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Labels inside every box of morning-after pills, drugs widely used to prevent pregnancy after sex, say they may work by blocking fertilized eggs from implanting in a woman's uterus. Respected medical authorities, including the National Institutes of Health and the Mayo Clinic, have said the same thing on their websites.
Such descriptions have become kindling in the fiery debate over abortion and contraception. Based on the belief that a fertilized egg is a person, some religious groups and conservative politicians say disrupting a fertilized egg's ability to attach to the uterus is abortion, "the moral equivalent of homicide," as Dr. Donna Harrison, who directs research for the American Association of Pro-life Obstetricians and Gynecologists, put it. Mitt Romney recently called emergency contraceptives "abortive pills." And two former Republican presidential candidates, Newt Gingrich and Rick Santorum, have made similar statements.
But an examination by The New York Times has found that the federally approved labels and medical websites do not reflect what the science shows. Studies have not established that emergency contraceptive pills prevent fertilized eggs from implanting in the womb, leading scientists say. Rather, the pills delay ovulation, the release of eggs from ovaries that occurs before eggs are fertilized, and some pills also thicken cervical mucus so sperm have trouble swimming.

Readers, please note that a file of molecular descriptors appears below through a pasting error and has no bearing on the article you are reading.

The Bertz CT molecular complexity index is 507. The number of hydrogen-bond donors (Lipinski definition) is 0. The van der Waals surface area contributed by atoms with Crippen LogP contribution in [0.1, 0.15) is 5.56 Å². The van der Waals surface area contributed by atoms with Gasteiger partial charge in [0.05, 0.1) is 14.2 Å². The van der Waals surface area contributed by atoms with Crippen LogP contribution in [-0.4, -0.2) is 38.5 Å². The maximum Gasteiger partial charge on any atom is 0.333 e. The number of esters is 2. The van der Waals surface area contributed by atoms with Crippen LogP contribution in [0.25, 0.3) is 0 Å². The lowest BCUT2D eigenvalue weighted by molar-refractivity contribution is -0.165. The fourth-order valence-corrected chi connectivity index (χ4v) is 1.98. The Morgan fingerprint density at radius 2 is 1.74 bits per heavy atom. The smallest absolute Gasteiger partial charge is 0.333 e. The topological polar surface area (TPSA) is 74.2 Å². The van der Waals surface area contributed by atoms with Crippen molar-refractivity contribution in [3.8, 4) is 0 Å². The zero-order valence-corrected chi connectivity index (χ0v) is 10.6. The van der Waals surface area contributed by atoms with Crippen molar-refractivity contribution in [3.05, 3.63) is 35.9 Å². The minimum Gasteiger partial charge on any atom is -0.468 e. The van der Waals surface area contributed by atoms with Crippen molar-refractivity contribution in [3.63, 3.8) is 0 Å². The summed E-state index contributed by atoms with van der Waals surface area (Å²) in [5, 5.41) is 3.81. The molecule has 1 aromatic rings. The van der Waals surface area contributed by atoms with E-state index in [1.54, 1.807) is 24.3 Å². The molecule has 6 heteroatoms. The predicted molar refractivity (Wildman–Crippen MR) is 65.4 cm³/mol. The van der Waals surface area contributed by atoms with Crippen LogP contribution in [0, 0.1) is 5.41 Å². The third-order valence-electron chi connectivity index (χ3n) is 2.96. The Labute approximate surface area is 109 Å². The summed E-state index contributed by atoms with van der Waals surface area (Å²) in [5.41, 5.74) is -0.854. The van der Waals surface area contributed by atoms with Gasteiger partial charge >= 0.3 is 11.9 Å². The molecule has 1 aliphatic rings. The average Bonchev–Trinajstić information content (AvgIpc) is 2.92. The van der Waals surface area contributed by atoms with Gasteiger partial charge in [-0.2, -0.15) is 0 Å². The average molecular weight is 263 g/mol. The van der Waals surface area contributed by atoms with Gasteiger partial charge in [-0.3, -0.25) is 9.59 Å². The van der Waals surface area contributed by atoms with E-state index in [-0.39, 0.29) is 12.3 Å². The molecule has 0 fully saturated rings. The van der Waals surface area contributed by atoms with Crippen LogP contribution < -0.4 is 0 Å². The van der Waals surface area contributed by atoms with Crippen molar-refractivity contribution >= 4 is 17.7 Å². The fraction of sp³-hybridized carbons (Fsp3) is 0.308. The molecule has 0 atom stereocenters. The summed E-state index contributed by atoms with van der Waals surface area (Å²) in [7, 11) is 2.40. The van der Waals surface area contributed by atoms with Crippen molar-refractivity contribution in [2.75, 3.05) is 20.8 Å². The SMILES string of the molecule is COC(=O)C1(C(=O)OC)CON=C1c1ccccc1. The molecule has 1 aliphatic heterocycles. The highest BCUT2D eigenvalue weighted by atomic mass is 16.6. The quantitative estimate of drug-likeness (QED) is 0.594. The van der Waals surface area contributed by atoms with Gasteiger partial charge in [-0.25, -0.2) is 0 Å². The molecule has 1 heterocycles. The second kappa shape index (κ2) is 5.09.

It turns out that the politically charged debate over morning-after pills and abortion is probably rooted in outdated or incorrect scientific guesses about how the pills work.
Read the rest of this story that's news-but-isn't at the Denver Post here.
Emergency contraception (EC) is a method of birth control, in that it is a means to prevent pregnancy before it occurs. Plan B can prevent pregnancy primarily, by delaying or inhibiting ovulation and inhibiting fertilization, and that may be the only way it works, as it is the way it has been proven to work in clinical studies. As explained by the ARHP, "although early studies indicated that alterations in the endometrium after treatment with the regimen might impair receptivity to implantation of a fertilized egg, more recent studies have found no such effects on the endometrium. Additional possible mechanisms include interference with corpus luteum function; thickening of the cervical mucus resulting in trapping of sperm; alterations in the tubal transport of sperm, egg, or embryo; and direct inhibition of fertilization. No clinical data exist regarding the last three possibilities.
Also, an important reminder about that "morning-after" moniker: emergency contraceptive pills can work for up to 120 hours, or five days after a possible or known pregnancy risk, not just the morning-after. They are most likely to be effective the sooner they are taken, ideally within 24 hours after a risk, but still can help substantially reduce the risk of unwanted pregnancy if taken within 120 hours.
Of course, when it comes to the politics of all of this, realistically, these facts likely won't change a thing for people who want to claim any kind of contraception is an abortifacient. It hasn't before, and probably won't now, either. In order for this to change anything for those folks, medical science would actually have to matter to them, and most typically, it doesn't.
We also think presenting the political opposition to EC as a mere factual misunderstanding is more than a little iffy, but when the opposition doesn't magically vanish with yet another try and getting these facts out there, facts that have already been out there for some time, that'll be apparent without us having to say anything else about it.
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